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About Kasauli

Kasauli is a small hill town full of quaint relics of the British Raj, situated about 1950 meters above sea level and nesting in the Shivaliks. This way Kasauli becomes an offbeat destination for those who would like to get away from the hustle-bustle of the city and of course it makes a perfect destination for the week-ends.

Kasauli's history can be traced back to the 17th century when it provided refuge and later a home to uprooted Rajput families. In 1842, inspired by the crispy cool climate the British converted it into a cantonment, a status it enjoys even today, thanks to which it remains clean, green and serene.

In 1827, after occupying Sabathu since the end of the Nepalese War of 1816 and converting the Fort into a convalescent depot in 1818, it was determined that the summer temperatures there were too high to suit the recovering patients and Governor General Lord Amherst set out to locate a more appropriate site. The hills of Kasauli were found to be too heavily forested and it was not practical. However, the tiny hill village of Shimla, on his personal inspection, proved ideal not only for convalescent depot but as the seat of Government during the hot summers and development of the village began.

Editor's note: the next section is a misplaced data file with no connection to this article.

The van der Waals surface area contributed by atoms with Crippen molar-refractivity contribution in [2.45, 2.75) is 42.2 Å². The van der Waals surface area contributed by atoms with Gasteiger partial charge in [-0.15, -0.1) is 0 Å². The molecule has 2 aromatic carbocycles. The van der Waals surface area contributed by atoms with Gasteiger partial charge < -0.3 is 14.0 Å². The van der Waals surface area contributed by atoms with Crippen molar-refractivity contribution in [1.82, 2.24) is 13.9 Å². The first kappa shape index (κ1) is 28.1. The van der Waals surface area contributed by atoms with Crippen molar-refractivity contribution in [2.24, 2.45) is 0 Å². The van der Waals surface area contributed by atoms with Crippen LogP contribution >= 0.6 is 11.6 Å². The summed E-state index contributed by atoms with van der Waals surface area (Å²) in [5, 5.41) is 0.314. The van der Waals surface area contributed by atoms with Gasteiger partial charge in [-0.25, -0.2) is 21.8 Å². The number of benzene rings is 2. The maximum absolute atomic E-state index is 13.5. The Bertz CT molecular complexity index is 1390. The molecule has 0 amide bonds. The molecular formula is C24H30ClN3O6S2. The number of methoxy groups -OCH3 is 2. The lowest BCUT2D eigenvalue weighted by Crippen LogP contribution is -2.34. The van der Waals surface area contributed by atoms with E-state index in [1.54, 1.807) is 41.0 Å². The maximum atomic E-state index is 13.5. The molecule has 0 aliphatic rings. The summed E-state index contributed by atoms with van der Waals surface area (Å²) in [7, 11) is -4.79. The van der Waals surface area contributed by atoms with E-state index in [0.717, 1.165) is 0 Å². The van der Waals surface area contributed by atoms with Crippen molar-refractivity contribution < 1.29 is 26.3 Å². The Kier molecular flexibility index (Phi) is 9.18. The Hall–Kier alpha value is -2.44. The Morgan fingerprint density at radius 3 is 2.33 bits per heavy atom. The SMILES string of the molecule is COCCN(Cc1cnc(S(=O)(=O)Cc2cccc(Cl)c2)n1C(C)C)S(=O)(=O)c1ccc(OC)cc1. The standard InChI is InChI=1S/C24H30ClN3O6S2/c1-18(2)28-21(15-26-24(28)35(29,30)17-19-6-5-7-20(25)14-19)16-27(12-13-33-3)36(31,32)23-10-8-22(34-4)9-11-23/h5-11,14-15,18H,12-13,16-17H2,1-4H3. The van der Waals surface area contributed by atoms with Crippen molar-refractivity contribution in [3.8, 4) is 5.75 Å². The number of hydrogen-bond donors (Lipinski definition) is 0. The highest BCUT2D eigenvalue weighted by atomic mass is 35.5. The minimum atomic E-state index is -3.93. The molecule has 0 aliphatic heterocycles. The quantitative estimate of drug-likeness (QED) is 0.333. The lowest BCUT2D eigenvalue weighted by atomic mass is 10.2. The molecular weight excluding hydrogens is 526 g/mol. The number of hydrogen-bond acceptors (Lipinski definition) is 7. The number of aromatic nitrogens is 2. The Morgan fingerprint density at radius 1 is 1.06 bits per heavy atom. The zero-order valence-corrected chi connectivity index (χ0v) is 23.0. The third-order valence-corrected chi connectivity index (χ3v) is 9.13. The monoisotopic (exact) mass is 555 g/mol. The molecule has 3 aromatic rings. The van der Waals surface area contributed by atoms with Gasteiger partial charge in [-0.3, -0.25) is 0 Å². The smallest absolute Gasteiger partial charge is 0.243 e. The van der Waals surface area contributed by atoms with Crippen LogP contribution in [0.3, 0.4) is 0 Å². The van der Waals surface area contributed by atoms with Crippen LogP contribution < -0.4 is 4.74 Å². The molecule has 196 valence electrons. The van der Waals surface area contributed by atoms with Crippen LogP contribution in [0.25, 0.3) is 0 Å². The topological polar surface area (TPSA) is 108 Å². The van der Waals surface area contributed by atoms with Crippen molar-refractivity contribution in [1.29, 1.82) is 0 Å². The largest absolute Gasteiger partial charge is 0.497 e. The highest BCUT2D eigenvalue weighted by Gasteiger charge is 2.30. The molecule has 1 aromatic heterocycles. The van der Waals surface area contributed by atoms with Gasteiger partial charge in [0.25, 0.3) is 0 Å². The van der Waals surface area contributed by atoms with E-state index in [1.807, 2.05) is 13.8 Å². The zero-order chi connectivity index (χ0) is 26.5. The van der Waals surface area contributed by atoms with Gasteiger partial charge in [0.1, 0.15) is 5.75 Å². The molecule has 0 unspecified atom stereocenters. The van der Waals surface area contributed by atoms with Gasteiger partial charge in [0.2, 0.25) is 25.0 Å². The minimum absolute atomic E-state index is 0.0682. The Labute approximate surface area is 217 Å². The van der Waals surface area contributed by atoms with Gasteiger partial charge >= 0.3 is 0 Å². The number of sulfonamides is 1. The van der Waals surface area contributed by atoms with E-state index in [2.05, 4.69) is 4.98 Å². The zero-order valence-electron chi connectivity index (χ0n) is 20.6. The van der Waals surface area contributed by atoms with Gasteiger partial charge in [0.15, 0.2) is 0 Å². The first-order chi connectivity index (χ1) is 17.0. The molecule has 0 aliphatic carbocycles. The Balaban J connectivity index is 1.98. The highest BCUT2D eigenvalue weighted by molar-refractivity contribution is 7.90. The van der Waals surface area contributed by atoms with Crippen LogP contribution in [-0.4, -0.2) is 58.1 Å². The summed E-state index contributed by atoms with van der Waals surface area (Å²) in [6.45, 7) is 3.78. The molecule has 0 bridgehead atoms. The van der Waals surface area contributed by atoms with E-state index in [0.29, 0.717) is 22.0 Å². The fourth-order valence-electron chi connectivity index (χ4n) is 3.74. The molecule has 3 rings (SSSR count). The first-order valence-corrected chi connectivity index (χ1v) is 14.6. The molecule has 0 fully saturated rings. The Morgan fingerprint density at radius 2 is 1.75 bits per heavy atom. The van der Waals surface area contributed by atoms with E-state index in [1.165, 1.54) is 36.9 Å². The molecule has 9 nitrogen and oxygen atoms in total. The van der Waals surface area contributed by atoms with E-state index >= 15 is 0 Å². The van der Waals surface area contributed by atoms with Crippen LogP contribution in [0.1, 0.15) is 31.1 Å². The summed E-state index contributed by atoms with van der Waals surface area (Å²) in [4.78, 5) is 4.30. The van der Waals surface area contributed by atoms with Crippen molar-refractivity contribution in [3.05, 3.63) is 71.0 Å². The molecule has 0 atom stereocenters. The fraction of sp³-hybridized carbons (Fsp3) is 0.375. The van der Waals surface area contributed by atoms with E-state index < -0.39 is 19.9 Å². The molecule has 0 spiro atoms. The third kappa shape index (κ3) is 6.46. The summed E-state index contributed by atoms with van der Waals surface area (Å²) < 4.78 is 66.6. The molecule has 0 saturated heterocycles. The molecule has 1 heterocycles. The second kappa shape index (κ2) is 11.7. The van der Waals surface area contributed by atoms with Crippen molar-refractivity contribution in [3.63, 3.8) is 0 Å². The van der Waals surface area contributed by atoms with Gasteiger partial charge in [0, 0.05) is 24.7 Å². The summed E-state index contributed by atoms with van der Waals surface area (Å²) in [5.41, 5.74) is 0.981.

The cool greenness of Kasauli with its many species of trees, ferns and native flora has long been a balm for the weary soul. It may well have been the towering Chir pines and Deodars of the ridge that originally drew the attention of the men of the Honorable East India Company.

The Hill Cantonment of Kasauli currently occupies 658 wooded acres astride a long ridge of the Outer Himalayas. Its breathtaking views from an altitude of 6000 feet above sea-level include the Eternal Snows of the Greater Himalayas sweeping across from the North to the East and the vast plains of the Punjab, directly below it, stretching from South to the West.

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